• The work possesses a logical and systematic structure as well as a clear development of ideas.
  • The work possesses an explicit thesis or objective that is supported by evidence presented and argued consistently.
  • The author (or presenter) demonstrates critical and analytical thinking as well as the ability to formulate an independent interpretation based on research findings and/or intellectual insights.
  • The work demonstrates the author’s command of specific and detailed knowledge.
  • The author demonstrates the ability to apply key concepts and/or general theories to specific cases and to justify the application of those concepts/theories.
  • The author demonstrates familiarity with a range of viewpoints gleaned from a variety of reliable sources, and is able to show the relationship between these viewpoints and the thesis proposed. Depending on the assignment, sources might include academic articles and books, primary sources, periodical media, surveys and interviews.
  • The author appropriately cites the sources of his/her information. Citations are complete, accurate, consistent, and they follow a standard citation method used in the discipline or area of study [access here for guidelines on citation methods].

High Distinction work (85-100%) meets all of the relevant core grading criteria and exhibits excellence in each and every area. The prose (or diction) is highly polished and possesses a clear, original thesis or objective that is argued effectively through the use of a rich variety of sources and independent interpretation. In sum, HD-level work exhibits both profound intellectual aptitude and the highest level of technical refinement.

Distinction work (75-84%) meets a large majority of the relevant core grading criteria and does so with superior aptitude. Among them, critical and analytical thinking, as well as technical rigour, are of particular importance. Moreover, the work should have no grave deficiencies, errors, or omissions.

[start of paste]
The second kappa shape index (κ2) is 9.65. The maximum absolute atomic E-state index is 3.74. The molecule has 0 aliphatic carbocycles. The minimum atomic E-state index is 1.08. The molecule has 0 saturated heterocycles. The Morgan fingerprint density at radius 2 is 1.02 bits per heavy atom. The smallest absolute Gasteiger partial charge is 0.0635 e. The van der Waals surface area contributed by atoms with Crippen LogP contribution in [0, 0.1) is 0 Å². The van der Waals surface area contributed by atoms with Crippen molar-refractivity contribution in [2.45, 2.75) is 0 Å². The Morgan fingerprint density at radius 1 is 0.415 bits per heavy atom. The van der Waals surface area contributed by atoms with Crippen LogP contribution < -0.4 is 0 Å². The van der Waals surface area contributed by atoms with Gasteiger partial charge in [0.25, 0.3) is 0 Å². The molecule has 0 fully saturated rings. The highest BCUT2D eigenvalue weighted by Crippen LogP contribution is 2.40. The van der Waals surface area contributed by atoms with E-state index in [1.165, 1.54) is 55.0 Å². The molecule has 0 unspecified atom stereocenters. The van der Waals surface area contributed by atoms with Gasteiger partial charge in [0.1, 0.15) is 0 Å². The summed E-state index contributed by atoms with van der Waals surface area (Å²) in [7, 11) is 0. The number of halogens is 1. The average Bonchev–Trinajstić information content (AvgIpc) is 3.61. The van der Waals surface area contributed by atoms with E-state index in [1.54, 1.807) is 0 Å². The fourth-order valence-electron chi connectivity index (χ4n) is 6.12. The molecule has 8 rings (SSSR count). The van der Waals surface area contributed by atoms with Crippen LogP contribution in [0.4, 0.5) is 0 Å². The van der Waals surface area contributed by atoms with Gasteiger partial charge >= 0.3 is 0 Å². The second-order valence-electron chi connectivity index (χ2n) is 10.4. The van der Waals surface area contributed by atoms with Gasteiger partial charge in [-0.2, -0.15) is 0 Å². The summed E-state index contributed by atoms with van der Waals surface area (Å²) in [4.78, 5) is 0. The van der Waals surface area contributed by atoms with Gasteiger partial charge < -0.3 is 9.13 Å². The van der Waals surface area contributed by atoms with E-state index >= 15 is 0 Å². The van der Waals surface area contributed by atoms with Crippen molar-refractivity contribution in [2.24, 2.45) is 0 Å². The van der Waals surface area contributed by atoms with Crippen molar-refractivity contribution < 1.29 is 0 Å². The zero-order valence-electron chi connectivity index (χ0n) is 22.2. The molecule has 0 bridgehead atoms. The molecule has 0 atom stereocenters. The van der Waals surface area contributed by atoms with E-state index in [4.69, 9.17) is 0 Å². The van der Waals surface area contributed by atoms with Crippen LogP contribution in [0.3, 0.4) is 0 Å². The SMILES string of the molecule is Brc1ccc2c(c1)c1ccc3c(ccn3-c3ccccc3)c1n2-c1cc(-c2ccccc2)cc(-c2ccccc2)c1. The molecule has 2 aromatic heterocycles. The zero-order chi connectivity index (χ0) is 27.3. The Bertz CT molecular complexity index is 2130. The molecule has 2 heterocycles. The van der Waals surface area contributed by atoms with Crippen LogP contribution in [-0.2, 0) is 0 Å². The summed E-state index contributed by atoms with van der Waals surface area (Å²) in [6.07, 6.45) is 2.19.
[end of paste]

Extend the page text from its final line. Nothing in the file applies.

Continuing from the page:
Credit work (65-74%) meets a majority of the relevant core grading criteria and does so with reasonable aptitude. The work possesses both a thesis argument and critical analysis. Credit-level work is generally considered “above average.”

Pass work (50-64%) fulfills the requirements of an assignment and may meet several of the core grading criteria. The work demonstrates potential promise and may, with greater polishing and/or effort, be capable of merit. Pass-level work is often more descriptive than analytical or theoretical. A high pass mark (58-64%) should be considered “average.”

Failing work (0-49%) does not fulfill the minimum requirements of an assignment and/or does not achieve the assignment’s objective. Work may also be deemed failing-level due to profound structural flaws such as incoherent grammar or structure, or ethical issues such as plagiarism or another form of academic dishonesty.

Marks and Scaling

Final grade will reflect the standard of a student’s individual performance across all the tasks completed in a unit. Marks received for assessment tasks give a good indication of likely final mark or grade, but they do not guarantee a specific grade or final mark. From time to time, final results need to be scaled if, for example, the results for a unit differ substantially from the distributions of grades recommended by the Faculty. Raw marks are always scaled with care and attention to individual students’ work. The process involves consultation with colleagues and cross-checking against standards used by the Faculty of Arts and Social Sciences and the University of Sydney.


Distribution Guidelines

Junior Level Units

 

Senior Level Units

 

Grade

Faculty Guidelines

Grade

Faculty Guidelines

HD (85-10)

5%

HD (85-10)

7%

D (75-84)

15%

D (75-84)

18%

CR (65-74)

35%

CR (65-74)

40%

CR+ (65-100)

55%

CR+ (65-100)

65%